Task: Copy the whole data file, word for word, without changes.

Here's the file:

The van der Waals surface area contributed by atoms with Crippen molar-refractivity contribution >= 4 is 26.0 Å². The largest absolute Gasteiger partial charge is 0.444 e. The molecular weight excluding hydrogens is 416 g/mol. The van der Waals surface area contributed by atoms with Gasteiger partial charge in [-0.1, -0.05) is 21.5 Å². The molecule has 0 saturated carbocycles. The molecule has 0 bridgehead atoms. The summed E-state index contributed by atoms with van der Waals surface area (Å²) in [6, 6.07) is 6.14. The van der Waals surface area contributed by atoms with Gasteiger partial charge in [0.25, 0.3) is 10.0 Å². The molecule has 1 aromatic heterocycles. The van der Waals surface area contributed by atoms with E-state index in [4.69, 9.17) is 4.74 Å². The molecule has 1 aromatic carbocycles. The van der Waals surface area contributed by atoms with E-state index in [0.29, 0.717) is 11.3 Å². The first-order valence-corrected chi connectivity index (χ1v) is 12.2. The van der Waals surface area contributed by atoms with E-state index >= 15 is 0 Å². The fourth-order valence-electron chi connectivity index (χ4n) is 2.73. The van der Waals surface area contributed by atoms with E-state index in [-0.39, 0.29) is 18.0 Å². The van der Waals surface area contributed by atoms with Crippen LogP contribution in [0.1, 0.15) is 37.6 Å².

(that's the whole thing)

The van der Waals surface area contributed by atoms with Crippen molar-refractivity contribution >= 4 is 26.0 Å². The largest absolute Gasteiger partial charge is 0.444 e. The molecular weight excluding hydrogens is 416 g/mol. The van der Waals surface area contributed by atoms with Gasteiger partial charge in [-0.1, -0.05) is 21.5 Å². The molecule has 0 saturated carbocycles. The molecule has 0 bridgehead atoms. The summed E-state index contributed by atoms with van der Waals surface area (Å²) in [6, 6.07) is 6.14. The van der Waals surface area contributed by atoms with Gasteiger partial charge in [0.25, 0.3) is 10.0 Å². The molecule has 1 aromatic heterocycles. The van der Waals surface area contributed by atoms with E-state index in [4.69, 9.17) is 4.74 Å². The molecule has 1 aromatic carbocycles. The van der Waals surface area contributed by atoms with E-state index in [0.29, 0.717) is 11.3 Å². The first-order valence-corrected chi connectivity index (χ1v) is 12.2. The van der Waals surface area contributed by atoms with E-state index >= 15 is 0 Å². The fourth-order valence-electron chi connectivity index (χ4n) is 2.73. The van der Waals surface area contributed by atoms with E-state index in [-0.39, 0.29) is 18.0 Å². The van der Waals surface area contributed by atoms with Crippen LogP contribution in [0.1, 0.15) is 37.6 Å².